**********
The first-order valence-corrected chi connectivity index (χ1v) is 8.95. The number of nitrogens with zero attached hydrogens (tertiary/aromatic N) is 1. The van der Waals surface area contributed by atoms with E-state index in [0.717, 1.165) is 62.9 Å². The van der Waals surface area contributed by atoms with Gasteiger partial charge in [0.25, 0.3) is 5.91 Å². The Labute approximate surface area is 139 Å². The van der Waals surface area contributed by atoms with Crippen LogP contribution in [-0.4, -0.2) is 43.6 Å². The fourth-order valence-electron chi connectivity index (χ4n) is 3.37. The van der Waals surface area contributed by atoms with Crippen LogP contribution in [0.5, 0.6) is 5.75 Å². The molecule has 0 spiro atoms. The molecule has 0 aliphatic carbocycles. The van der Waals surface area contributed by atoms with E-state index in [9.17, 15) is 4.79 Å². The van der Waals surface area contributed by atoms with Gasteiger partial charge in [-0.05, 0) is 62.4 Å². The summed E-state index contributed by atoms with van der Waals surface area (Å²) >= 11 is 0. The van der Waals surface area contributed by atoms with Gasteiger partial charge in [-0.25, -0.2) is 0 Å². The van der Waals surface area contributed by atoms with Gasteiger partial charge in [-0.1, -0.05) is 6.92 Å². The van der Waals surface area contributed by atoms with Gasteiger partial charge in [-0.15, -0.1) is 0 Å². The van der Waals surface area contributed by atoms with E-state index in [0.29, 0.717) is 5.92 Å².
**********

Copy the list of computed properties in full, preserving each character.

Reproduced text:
The first-order valence-corrected chi connectivity index (χ1v) is 8.95. The number of nitrogens with zero attached hydrogens (tertiary/aromatic N) is 1. The van der Waals surface area contributed by atoms with E-state index in [0.717, 1.165) is 62.9 Å². The van der Waals surface area contributed by atoms with Gasteiger partial charge in [0.25, 0.3) is 5.91 Å². The Labute approximate surface area is 139 Å². The van der Waals surface area contributed by atoms with Crippen LogP contribution in [-0.4, -0.2) is 43.6 Å². The fourth-order valence-electron chi connectivity index (χ4n) is 3.37. The van der Waals surface area contributed by atoms with Crippen LogP contribution in [0.5, 0.6) is 5.75 Å². The molecule has 0 spiro atoms. The molecule has 0 aliphatic carbocycles. The van der Waals surface area contributed by atoms with E-state index in [9.17, 15) is 4.79 Å². The van der Waals surface area contributed by atoms with Gasteiger partial charge in [-0.05, 0) is 62.4 Å². The summed E-state index contributed by atoms with van der Waals surface area (Å²) >= 11 is 0. The van der Waals surface area contributed by atoms with Gasteiger partial charge in [-0.25, -0.2) is 0 Å². The van der Waals surface area contributed by atoms with Gasteiger partial charge in [-0.1, -0.05) is 6.92 Å². The van der Waals surface area contributed by atoms with Gasteiger partial charge in [-0.15, -0.1) is 0 Å². The van der Waals surface area contributed by atoms with E-state index in [0.29, 0.717) is 5.92 Å².